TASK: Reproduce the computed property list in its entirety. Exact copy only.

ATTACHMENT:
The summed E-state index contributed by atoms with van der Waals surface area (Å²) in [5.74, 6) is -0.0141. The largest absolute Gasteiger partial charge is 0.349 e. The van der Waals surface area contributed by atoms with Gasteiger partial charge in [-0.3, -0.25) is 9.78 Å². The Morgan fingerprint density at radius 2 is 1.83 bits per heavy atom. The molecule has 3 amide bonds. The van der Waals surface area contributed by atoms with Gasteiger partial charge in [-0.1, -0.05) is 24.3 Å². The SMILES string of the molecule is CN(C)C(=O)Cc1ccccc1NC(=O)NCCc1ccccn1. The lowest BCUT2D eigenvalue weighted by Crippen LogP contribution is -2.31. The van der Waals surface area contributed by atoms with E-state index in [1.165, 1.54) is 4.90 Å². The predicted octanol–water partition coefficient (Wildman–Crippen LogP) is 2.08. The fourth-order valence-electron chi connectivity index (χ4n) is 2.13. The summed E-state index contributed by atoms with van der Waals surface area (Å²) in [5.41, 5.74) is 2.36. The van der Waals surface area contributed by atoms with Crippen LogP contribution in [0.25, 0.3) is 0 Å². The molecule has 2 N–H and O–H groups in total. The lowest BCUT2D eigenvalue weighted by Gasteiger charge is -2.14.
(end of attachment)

The summed E-state index contributed by atoms with van der Waals surface area (Å²) in [5.74, 6) is -0.0141. The largest absolute Gasteiger partial charge is 0.349 e. The van der Waals surface area contributed by atoms with Gasteiger partial charge in [-0.3, -0.25) is 9.78 Å². The Morgan fingerprint density at radius 2 is 1.83 bits per heavy atom. The molecule has 3 amide bonds. The van der Waals surface area contributed by atoms with Gasteiger partial charge in [-0.1, -0.05) is 24.3 Å². The SMILES string of the molecule is CN(C)C(=O)Cc1ccccc1NC(=O)NCCc1ccccn1. The lowest BCUT2D eigenvalue weighted by Crippen LogP contribution is -2.31. The van der Waals surface area contributed by atoms with E-state index in [1.165, 1.54) is 4.90 Å². The predicted octanol–water partition coefficient (Wildman–Crippen LogP) is 2.08. The fourth-order valence-electron chi connectivity index (χ4n) is 2.13. The summed E-state index contributed by atoms with van der Waals surface area (Å²) in [5.41, 5.74) is 2.36. The van der Waals surface area contributed by atoms with Crippen LogP contribution in [0.25, 0.3) is 0 Å². The molecule has 2 N–H and O–H groups in total. The lowest BCUT2D eigenvalue weighted by Gasteiger charge is -2.14.